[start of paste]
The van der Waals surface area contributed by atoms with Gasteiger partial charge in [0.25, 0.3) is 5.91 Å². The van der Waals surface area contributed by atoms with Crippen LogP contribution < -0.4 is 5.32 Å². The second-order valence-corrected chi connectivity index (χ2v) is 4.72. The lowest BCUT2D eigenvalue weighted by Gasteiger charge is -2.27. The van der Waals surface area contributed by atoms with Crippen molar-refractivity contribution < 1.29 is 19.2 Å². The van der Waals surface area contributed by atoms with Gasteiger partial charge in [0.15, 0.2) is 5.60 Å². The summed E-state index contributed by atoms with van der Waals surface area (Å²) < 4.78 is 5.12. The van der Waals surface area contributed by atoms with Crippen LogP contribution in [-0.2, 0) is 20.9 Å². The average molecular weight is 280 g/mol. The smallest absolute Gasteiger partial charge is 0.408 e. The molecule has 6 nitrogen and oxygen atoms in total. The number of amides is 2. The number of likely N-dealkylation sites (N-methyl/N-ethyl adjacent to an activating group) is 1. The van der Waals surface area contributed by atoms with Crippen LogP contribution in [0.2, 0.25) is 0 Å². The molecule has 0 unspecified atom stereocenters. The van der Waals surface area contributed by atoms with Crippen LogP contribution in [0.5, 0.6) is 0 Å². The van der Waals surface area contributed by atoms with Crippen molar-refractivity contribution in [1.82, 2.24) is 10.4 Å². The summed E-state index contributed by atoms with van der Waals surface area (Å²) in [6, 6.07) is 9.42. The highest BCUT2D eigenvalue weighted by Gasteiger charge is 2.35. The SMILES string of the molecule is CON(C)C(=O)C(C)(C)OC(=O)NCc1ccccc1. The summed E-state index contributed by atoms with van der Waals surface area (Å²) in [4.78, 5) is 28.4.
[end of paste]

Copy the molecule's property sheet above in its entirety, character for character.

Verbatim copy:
The van der Waals surface area contributed by atoms with Gasteiger partial charge in [0.25, 0.3) is 5.91 Å². The van der Waals surface area contributed by atoms with Crippen LogP contribution < -0.4 is 5.32 Å². The second-order valence-corrected chi connectivity index (χ2v) is 4.72. The lowest BCUT2D eigenvalue weighted by Gasteiger charge is -2.27. The van der Waals surface area contributed by atoms with Crippen molar-refractivity contribution < 1.29 is 19.2 Å². The van der Waals surface area contributed by atoms with Gasteiger partial charge in [0.15, 0.2) is 5.60 Å². The summed E-state index contributed by atoms with van der Waals surface area (Å²) < 4.78 is 5.12. The van der Waals surface area contributed by atoms with Crippen LogP contribution in [-0.2, 0) is 20.9 Å². The average molecular weight is 280 g/mol. The smallest absolute Gasteiger partial charge is 0.408 e. The molecule has 6 nitrogen and oxygen atoms in total. The number of amides is 2. The number of likely N-dealkylation sites (N-methyl/N-ethyl adjacent to an activating group) is 1. The van der Waals surface area contributed by atoms with Crippen LogP contribution in [0.2, 0.25) is 0 Å². The molecule has 0 unspecified atom stereocenters. The van der Waals surface area contributed by atoms with Crippen LogP contribution in [0.5, 0.6) is 0 Å². The van der Waals surface area contributed by atoms with Crippen molar-refractivity contribution in [1.82, 2.24) is 10.4 Å². The summed E-state index contributed by atoms with van der Waals surface area (Å²) in [6, 6.07) is 9.42. The highest BCUT2D eigenvalue weighted by Gasteiger charge is 2.35. The SMILES string of the molecule is CON(C)C(=O)C(C)(C)OC(=O)NCc1ccccc1. The summed E-state index contributed by atoms with van der Waals surface area (Å²) in [4.78, 5) is 28.4.